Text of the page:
Are the dyes poisoning the waterways? Were they made from carbon, contributing to the greenhouse effect? How did they get to each of us? What sort of transport did they use and how far? And where will they go when we are sick and tired of them – to charities, or to landfill?

    The whole supply chain in the fashion states needs to be sustainable and workable. Is it affordable? Is it beautiful? Does it make us feel better? Does it inspire us?

  9. Page 109

    This chapter discusses the place memory and narrative hold as part of the whole process of an artist’s creativity. It draws upon current theory on memory and narrative research and refers to the author’s art works as the source of a discussion of the place of memory in the creation of a body of works titled ‘(Re)Focusing Landscapes’, an exhibition held in Washington DC in March 2001. The chapter describes how this personal creative journey led to the exposition ‘The Piece and the Practice’, which focused upon sustainability across diverse curriculum areas. Works of RMIT staff and students in that exposition were exhibited at Melbourne Central in November 2002.

  10. Page 129

    When Rachel Carson’s Silent Spring was first printed in 1962, the world was alerted to the toxicity of our air, water and land as the result of human activity. That book was instrumental in educating a whole generation about the unintended consequences of progress. It inspired others to explore connections between nature, natural cycles and human production. It asked hard questions about our capacity to understand and live within the bounds and systems of the planet.

    Anitra Nelson’s deeply personal story of allergic illness highlights the issues Rachel Carson discussed in Silent Spring. Nature, including our bodies, cannot tolerate poisoned environments. We know this today as never before. Our futures, the planet’s future, depends on our continuing to investigate, understand and take action to clean up our act. It took 20 years to discover that mercury meant death to Anitra. When she found out what was wrong with her, it changed her outlook, her lifestyle and her work forever.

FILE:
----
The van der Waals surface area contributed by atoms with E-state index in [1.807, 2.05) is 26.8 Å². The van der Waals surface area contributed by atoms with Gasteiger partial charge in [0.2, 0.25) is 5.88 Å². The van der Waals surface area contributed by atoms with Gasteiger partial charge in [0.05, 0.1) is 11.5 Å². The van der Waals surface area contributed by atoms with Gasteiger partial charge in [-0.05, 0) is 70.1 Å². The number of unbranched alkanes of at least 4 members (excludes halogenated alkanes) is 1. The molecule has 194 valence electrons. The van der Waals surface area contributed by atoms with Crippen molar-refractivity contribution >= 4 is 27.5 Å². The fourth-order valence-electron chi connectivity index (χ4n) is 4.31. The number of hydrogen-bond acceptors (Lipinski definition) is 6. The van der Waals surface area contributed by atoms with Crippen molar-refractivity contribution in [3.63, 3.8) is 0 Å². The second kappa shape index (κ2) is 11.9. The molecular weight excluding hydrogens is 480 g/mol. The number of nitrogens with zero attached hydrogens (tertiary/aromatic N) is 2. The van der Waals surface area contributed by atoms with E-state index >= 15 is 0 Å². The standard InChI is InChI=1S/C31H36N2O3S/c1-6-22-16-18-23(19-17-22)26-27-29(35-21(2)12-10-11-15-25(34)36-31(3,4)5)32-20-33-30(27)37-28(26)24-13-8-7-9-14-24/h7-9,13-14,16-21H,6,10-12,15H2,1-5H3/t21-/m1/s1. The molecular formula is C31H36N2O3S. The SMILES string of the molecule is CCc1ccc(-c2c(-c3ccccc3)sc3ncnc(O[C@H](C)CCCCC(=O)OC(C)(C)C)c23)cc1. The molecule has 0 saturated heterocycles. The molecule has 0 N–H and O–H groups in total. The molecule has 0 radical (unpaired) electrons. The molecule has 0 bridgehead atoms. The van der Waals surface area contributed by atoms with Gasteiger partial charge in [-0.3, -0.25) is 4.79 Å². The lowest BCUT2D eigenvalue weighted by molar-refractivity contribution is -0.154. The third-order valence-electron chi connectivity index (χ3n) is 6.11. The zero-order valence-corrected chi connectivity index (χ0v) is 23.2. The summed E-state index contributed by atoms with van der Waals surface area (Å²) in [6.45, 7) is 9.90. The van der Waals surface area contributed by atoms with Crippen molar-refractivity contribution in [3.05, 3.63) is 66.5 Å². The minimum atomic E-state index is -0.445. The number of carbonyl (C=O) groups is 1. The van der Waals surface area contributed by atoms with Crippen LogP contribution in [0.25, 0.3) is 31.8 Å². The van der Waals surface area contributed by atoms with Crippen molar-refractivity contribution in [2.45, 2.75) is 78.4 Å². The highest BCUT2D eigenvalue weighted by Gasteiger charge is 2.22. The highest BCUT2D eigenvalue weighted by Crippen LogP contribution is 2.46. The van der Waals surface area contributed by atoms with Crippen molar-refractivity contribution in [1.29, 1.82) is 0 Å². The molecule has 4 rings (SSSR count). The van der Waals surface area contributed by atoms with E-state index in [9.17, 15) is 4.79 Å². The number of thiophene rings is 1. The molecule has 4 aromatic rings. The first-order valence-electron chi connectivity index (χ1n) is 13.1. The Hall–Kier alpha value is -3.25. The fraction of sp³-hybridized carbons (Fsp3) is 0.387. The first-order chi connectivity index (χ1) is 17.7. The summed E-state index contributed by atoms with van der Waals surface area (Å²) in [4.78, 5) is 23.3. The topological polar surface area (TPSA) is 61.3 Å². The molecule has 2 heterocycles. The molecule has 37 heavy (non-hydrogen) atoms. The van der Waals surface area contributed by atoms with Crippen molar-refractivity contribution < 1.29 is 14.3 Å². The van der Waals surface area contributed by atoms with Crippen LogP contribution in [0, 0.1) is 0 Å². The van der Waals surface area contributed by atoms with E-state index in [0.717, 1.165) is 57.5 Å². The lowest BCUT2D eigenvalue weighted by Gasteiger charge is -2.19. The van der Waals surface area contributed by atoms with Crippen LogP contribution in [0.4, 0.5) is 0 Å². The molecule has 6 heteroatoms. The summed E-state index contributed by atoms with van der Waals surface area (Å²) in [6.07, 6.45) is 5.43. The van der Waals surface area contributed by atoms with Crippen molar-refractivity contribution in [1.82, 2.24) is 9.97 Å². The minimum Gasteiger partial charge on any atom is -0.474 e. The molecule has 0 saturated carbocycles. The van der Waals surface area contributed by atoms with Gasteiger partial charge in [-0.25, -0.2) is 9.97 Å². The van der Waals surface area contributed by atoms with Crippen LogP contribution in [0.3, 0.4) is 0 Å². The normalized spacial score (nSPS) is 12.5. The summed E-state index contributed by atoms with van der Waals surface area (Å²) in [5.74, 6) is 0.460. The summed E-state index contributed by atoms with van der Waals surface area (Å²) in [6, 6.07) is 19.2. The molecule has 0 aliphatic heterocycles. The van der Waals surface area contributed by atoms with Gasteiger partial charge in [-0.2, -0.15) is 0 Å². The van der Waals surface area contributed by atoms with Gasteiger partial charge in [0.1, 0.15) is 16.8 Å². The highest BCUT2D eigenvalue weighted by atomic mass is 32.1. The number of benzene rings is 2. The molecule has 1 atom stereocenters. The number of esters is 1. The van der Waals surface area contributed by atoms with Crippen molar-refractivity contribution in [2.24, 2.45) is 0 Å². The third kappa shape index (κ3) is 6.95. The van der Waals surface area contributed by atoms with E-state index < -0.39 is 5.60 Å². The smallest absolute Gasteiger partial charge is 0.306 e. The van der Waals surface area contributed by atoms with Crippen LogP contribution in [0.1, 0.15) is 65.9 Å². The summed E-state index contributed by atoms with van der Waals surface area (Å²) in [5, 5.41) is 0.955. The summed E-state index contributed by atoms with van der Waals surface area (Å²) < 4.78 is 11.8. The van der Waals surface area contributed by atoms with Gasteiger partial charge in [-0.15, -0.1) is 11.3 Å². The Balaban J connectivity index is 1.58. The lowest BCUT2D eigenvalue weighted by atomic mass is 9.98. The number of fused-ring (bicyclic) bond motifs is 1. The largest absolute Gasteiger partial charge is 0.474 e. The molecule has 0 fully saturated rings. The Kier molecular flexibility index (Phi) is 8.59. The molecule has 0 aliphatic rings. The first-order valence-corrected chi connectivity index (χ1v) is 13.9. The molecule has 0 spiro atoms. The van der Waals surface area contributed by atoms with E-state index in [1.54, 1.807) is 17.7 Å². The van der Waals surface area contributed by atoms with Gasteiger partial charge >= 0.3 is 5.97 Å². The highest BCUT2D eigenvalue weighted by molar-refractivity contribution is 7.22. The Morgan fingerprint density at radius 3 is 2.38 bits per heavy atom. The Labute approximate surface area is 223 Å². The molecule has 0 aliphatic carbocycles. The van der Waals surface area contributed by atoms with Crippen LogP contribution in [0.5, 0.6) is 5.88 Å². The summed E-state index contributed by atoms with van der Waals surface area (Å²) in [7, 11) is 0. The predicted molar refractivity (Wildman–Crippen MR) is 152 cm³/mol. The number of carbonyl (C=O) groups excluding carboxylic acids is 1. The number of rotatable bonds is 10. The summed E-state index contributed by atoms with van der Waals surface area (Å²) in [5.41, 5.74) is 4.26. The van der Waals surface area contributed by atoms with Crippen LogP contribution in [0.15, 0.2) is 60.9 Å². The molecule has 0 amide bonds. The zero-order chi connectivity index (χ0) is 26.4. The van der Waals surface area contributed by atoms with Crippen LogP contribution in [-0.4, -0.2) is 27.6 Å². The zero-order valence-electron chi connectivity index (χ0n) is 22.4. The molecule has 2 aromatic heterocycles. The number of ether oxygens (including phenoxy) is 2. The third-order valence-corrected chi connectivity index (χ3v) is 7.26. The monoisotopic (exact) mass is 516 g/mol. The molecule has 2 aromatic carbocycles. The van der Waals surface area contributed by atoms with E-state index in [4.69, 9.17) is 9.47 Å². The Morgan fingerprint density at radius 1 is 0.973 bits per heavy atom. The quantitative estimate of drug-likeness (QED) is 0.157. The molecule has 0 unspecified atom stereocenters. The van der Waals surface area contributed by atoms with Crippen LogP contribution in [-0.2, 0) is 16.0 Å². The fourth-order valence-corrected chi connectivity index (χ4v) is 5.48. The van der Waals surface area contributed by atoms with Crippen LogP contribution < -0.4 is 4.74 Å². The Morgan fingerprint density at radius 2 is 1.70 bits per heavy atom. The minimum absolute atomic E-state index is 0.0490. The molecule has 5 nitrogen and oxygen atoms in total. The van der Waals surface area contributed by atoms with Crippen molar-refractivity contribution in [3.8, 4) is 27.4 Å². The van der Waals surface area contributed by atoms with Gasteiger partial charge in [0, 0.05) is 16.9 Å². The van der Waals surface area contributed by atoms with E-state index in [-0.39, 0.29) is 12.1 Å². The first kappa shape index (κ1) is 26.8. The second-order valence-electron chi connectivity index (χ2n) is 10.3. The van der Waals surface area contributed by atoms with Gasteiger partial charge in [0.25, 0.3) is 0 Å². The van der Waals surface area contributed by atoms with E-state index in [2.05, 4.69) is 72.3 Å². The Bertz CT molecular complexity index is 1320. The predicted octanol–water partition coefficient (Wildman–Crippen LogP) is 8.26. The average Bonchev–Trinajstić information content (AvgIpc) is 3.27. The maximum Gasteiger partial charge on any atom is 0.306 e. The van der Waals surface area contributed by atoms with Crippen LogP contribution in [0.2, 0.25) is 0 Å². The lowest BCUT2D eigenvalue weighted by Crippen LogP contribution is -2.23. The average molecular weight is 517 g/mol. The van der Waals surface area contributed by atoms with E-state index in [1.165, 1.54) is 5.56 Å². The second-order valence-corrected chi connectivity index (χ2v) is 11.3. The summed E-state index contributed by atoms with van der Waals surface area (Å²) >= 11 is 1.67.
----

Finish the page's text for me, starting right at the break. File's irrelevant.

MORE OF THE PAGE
11. Page 137

    Sustainability is not easy to grasp. It’s academic; it’s multidisciplinary; it’s complex. It has environmental, social and cultural, economic, and governance dimensions. Ideas about it as a concept and in practice are emerging in books, talks, the UN, and think tanks everywhere. It is not easy to explain, but we know it’s important.

    We know we have to learn and teach and do differently. Dominique Hes takes us on her personal and professional journey from novice to expert to do just this. She learns and teaches and advises the building industry how to do things differently. Her goal is to help make the building industry green, sustainable, and innovative.

    She takes us on this journey and sprinkles it with interesting methodologies and insights. Not only does she present us with a model to learn from and apply elsewhere, but she is honest and open about just how quirky, difficult, but professional such a journey can be.

  12. Page 159

    Establishing a campus in Ho Chi Minh City in Vietnam is high risk and hard, but David Wilmoth tells the tale with relish. He explains how ideas of sustainability and the triple bottom line were used from the outset to design, develop and evaluate what and how things might be done. Environmental issues are especially important because part of the university is to be built in a fragile place and energy use and other resources are to be efficient and inexpensive. Social and cultural issues are important because RMIT aims to work with local people, be fair to communities, and be relevant to students.

    And of course the institution itself must be educationally and economic viable. These are core to the challenges of sustainability.

  13. Page 177

    RMIT was built in the 1880s as ‘Melbourne’s Working Men’s College’. So it has many 19th and 20th century buildings throughout Melbourne’s CBD. Taking on the task of greening those buildings is a challenge! Robyn Oswald-Jacobs tells how complicated the questions and solutions can be when RMIT’s Building 14 is due for refurbishment. Should we have a new chiller? What about natural ventilation? Can the rooms be renovated for innovative teaching where students love to learn? How can RMIT’s buildings be energy efficient, as part of one of the world’s most liveable cities?

  14. Page 193

    RMIT’s ‘Green Team’ were diligent, environmentally aware and able students. Young engineers, young scientists who couldn’t walk past a rubbish bin without an audit of its recyclable waste and contamination. Like students all around the world in the 1990s they were determined to green their campus. They used RMIT waste, water and energy issues for their academic projects. They volunteered and then some – became employed, dedicated to raising awareness with students, lecturers and RMIT’s operations managers to develop a Green Star Office Program, thinking globally acting locally.